Growing Vegetables in Containers

(Family Features) - If you don't have room for a garden, or only want to grow a few vegetables, planting in containers is a great option. You can grow many types of vegetables in containers, and because they are usually close at hand, they tend to get more attention than plants out in the garden.

The Larger the Pot, the Better

When selecting a container, remember that bigger is better as far as ease of maintenance and size of harvest. Half whiskey or wine barrels or large faux terra-cotta containers are big enough to accommodate vegetables such as indeterminate tomatoes, eggplant, and squash, with room to spare for companion plantings of smaller veggies such as carrots and lettuce. Five-gallon containers can hold cherry tomatoes, peppers, beans, and many small leafy greens. A window box is even large enough to grow radishes and arugula.

Tending Container Plants

For proper drainage, containers need to have holes in the bottom. Also, use only sterilized potting mix because garden soil may contain diseases and may not be well draining. Be sure to monitor the soil moisture frequently, and water whenever it's dry 2 to 4 inches deep. Or use self-watering containers that have a water reservoir in the bottom. These allow you to go for a week or more without watering.

Fertilize every two weeks with a water-soluble fertilizer for vegetables, or add controlled-release fertilizer at planting time and supplement with a water-soluble fertilizer when needed. Check the fertilizer requirements of the particular vegetables you're growing. In large containers, mulch the surface with wood chips or cocoa hull mulch to conserve moisture.

Plant Combinations

Containers allow you to group plants together that are both edible and attractive. For example, try creating a salad container with different colors of leaf lettuce, a bush cucumber, a dwarf patio-type tomato, and even herbs such as parsley. Or how about a tomato sauce barrel with a tomato plant in the center, herbs such as oregano and basil on the sides, and onions intermingled? Or try a root crop container with beets, carrots, radishes, onions, and parsnips in a foot-deep container. And whenever possible, add some edible flowers such as pansies or nasturtiums or violets to liven things up.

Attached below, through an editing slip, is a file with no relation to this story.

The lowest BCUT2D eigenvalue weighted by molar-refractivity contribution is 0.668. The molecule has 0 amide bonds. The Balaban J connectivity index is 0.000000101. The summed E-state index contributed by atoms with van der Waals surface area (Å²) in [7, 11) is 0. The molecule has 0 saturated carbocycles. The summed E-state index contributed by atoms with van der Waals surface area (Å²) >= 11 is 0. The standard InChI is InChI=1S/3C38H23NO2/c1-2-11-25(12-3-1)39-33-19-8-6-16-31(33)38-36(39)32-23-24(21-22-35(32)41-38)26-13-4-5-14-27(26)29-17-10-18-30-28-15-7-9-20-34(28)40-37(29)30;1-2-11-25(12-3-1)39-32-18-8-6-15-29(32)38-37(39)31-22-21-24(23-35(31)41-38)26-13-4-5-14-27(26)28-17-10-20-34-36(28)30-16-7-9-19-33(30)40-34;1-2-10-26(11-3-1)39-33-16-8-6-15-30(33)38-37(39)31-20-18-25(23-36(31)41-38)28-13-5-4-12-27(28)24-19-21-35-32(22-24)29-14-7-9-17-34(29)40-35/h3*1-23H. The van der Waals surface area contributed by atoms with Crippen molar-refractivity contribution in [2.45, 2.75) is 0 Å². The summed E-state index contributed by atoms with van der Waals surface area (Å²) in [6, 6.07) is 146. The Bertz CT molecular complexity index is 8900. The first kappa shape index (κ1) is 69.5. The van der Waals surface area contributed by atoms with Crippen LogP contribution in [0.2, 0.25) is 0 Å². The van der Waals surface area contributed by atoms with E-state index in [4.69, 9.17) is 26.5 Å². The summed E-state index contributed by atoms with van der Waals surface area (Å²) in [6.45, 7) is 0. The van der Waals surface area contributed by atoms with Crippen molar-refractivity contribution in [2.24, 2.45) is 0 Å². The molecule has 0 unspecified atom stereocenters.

You can grow bush types of plants such as squash and beans, or plant the vining types and grow vertically by using a trellis. This leaves space in the front to plant other vegetables. Don't hesitate to refresh the planting once certain vegetables are done producing to get the most out of the growing area.

A former floral designer and interior plantscaper, Kathie Bond-Borie has spent 20 years as a garden writer/editor, including her current role as Horticultural Editor for the National Gardening Association. She loves designing with plants, and spends more time playing in the garden - planting and trying new combinations - than sitting and appreciating it.


National Gardening Association